También tenemos la única población protegida de la orquídea en peligro crítico Phragmipedium fischeri. Nuestro colaborador Marco Monteros revisó el estado de la población el mes pasado. Las plantas adultas parecen estar en buena forma, y él estaba emocionado de encontrar montones de plantas bebe creciendo alrededor de los adultos.
IMG 06 – Phragmipedium fischeri. Fotografía: Callie Broaddus
IMG 07 – Una mezcla de plantas pequeñas y grandes. Fotografía: Marco Monteros
IMG 08 – Algunas plantas pequeñas. Fotografía: Marco Monteros
IMG 09 – Pequeñas plantas. Fotografía: Marco Monteros
Tenemos una pequeña actualización en nuestros mamíferos en peligro crítico, el mono araña de cabeza marrón (Brown-headed Spider Monkey / Ateles fusciceps) – tiene nuevos avistamientos fuera de la reserva, lo cual nos da una mejor idea de su extensión. Hemos visto evidencia de que los cazadores están ingresando a la reserva con mayor frecuencia debido a la crisis económica del COVID-19. Esto podría poner a nuestros monos en riesgo de extinción local. Estamos organizando más patrullajes, junto con ayuda alimentaria para las comunidades locales, pero estos son tiempos difíciles.
IMG 10 – Juan Pablo corrió hacia algunos cazadores, quienes huyeron dejando un rastro de hojas empapadas de sangre. Fotografía: Juan Pablo Reyes
Lou Jost, Fundación EcoMinga
Traducción: Salomé Solórzano-Flores

Incredible frog discoveries in our Dracula Reserve


A potentially new species, a blue-eyed Pristimantis! Click on image to enlarge. Photo: Juan Pablo Reyes/EcoMinga.

A few weeks ago our executive director Javier Robayo and our ranger Hector Yela organized an expedition to investigate the poorly known amphibians, reptiles, and mammals in an area we are trying to purchase for our Dracula Reserve expansion, in the province of Carchi in Ecuador. Trips into unexplored territory are always exciting, especially when the exploration is done by a team of experts who are famous for finding new or unusual creatures. Besides Javier and Hector, this expedition included Mario Yanez, Glenda Pozo, and Jorge Brito, from Ecuador’s Instituto Nacional de Biodiversidad, herpetologist Juan Pablo Reyes who is also our reserve manager, Tito Recalde and Jordy Salazar, who are two of EcoMinga’s Banos-area rangers, and several brothers of Hector: Elias, Rigoberto and Rodolfo, who helped prepare trails and keep the expedition supplied with food.  The mission was supported by the University of Basel Botanical Garden.

The excitement in Juan Pablo’s voice was palpable when he called me as soon as he had reached cell phone coverage at the end of the expedition. He reported not just one but at least three exciting discoveries! The most amazing was an apparently new species of frog that was yellow with blue eyes!!!!  It belongs to the huge genus Pristimantis. None of the herpetologists had ever seen anything like it. Still, it could be some rare color mutant, so its DNA will be analyzed by frog expert Santiago Ron to make sure it is new.


Blue-eyed Pristimantis. Click on image to enlarge. Photo: Mario Yanez.



Blue-eyed Pristimantis. Click on image to enlarge. Photo: Juan Pablo Reyes/EcoMinga.

In addition to this fancy frog, the expedition also discovered a new population of a fancy toad, Atelopus coynei, named by the late Ken Miyata for the famous evolutionary biologist Jerry Coyne. The often-colorful Atelopus toads are disappearing throughout their range due to the invasive chytrid fungus.  This species too had disappeared from most of its former range, but was recently rediscovered by Andreas Kay about 15kms from this population. The species is listed by the IUCN as Critically Endangered. Mario Yanez wrote “Otras localidades históricas con composiciones similares como Tandayapa o Río Baboso están severamente fragmentadas y han perdido las especies que hoy se mantienen en Carchi. [Este sector] mantiene composiciones taxónomicas y funcionales altamente diversas.” Translation: “Other historic localities with similar compositions, like Tandayapa or Rio Babosa, are severely fragmented and have lost the species which are still present today in Carchi. [This area] still maintains  highly diverse taxonomic and functional compositions.”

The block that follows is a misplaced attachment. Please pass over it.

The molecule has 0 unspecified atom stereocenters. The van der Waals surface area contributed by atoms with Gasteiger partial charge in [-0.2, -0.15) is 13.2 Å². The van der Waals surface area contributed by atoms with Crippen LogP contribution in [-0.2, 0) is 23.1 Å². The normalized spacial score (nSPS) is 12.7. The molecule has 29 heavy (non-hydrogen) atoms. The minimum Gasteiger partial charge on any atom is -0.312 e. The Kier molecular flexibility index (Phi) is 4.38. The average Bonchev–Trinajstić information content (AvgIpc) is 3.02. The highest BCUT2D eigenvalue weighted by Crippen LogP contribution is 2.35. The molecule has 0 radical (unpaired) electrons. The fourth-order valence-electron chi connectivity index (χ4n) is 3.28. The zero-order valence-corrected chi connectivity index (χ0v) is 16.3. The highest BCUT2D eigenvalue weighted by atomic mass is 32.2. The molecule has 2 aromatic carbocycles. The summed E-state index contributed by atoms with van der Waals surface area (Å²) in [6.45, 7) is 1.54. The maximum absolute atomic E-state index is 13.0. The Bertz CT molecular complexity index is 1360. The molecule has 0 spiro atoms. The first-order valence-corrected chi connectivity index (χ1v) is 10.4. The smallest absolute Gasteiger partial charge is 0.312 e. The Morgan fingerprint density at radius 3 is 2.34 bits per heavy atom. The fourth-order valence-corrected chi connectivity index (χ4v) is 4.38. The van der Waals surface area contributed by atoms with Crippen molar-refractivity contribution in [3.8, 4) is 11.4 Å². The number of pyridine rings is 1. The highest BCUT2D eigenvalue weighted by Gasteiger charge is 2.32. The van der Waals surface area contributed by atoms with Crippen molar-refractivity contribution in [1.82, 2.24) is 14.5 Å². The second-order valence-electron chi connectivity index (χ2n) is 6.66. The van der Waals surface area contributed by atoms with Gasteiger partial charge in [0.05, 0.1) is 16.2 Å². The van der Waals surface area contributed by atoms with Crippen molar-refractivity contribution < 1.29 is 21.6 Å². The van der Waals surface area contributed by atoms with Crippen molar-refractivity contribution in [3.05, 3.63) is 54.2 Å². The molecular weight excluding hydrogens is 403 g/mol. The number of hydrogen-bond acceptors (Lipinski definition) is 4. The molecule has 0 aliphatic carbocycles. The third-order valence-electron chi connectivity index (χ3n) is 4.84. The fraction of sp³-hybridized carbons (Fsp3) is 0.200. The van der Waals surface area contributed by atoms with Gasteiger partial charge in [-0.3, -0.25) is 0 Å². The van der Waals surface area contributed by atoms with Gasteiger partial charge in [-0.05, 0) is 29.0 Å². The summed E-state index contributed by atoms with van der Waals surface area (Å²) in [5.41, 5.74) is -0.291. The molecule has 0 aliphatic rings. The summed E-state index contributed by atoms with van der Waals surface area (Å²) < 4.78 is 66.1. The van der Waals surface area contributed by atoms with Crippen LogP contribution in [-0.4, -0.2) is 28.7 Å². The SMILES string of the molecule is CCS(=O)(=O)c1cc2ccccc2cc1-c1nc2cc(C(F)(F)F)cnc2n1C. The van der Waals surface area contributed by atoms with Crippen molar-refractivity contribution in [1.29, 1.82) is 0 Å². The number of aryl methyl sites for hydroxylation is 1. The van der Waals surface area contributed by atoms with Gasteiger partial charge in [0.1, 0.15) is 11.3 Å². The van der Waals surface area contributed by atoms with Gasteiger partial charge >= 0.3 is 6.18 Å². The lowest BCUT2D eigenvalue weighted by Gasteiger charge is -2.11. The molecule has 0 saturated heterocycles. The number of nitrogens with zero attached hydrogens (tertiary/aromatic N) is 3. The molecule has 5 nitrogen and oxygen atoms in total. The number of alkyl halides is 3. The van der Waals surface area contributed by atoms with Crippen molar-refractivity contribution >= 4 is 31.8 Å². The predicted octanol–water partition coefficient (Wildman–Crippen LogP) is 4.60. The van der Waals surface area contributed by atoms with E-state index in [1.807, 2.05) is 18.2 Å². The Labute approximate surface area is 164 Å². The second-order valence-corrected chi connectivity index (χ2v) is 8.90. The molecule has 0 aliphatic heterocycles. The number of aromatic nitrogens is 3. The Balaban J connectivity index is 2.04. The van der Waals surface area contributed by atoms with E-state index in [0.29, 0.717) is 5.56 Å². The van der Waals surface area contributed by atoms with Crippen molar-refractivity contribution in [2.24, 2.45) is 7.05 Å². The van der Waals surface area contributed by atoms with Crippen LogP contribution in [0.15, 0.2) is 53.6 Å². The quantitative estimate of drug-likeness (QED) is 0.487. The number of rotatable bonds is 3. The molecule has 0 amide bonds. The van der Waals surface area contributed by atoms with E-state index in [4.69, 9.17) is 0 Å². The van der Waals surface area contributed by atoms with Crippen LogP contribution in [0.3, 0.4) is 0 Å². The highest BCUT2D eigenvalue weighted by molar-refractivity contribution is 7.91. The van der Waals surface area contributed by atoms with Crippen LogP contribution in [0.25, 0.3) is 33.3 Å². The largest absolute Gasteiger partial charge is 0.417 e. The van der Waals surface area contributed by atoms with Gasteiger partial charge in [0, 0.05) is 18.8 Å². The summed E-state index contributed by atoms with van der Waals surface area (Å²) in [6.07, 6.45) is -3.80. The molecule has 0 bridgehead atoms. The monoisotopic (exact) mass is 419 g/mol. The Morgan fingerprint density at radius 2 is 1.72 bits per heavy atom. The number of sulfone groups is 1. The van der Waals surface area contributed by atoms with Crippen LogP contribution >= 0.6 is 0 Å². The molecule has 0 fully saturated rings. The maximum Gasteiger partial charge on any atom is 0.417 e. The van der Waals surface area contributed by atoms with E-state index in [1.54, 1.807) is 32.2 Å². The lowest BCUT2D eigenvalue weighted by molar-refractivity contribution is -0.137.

Critically endangered Atelopus coynei from this newly discovered population. Click on image to enlarge. Photo: Juan Pablo Reyes/EcoMinga.


Atelopus coneyi1

Atelopus coynei from this population. Photo by Mario Yanez.

As if that wasn’t enough, the team also discovered a second population of Rhaebo colomai, a toad that had just recently been rediscovered in our Dracula Reserve by another team of herpetologists. Like Atelopus coynei, it is listed as Critically Endangered by the IUCN.

Rhaebo colomai

Critically endangered Rhaebo colomai from this new population. Click on image to enlarge. Photo: Mario Yanez.

Mario concludes: “Se ha registrado una comunidad de anfibios y reptiles taxónomica y funcionalmente completa. En menos de tres meses una segunda especie amenazada es registrada por la gestión Ecominga. Sobresale el hallazgo de especies endémicas y amenazadas de Bufonidos andinos sintópicos en el sector ….Potenciales nuevas especies evidencian que la comunidad de herpetofauna en la cuenca del Río Mira esta poco estudida y nada representada en el sistema nacional de áreas protegidas, al ser diferente a los sectores de Cotacachi – Cayapas, Mindo e Ilinizas. Es una gran oportunidad de hacer conservación efectiva.”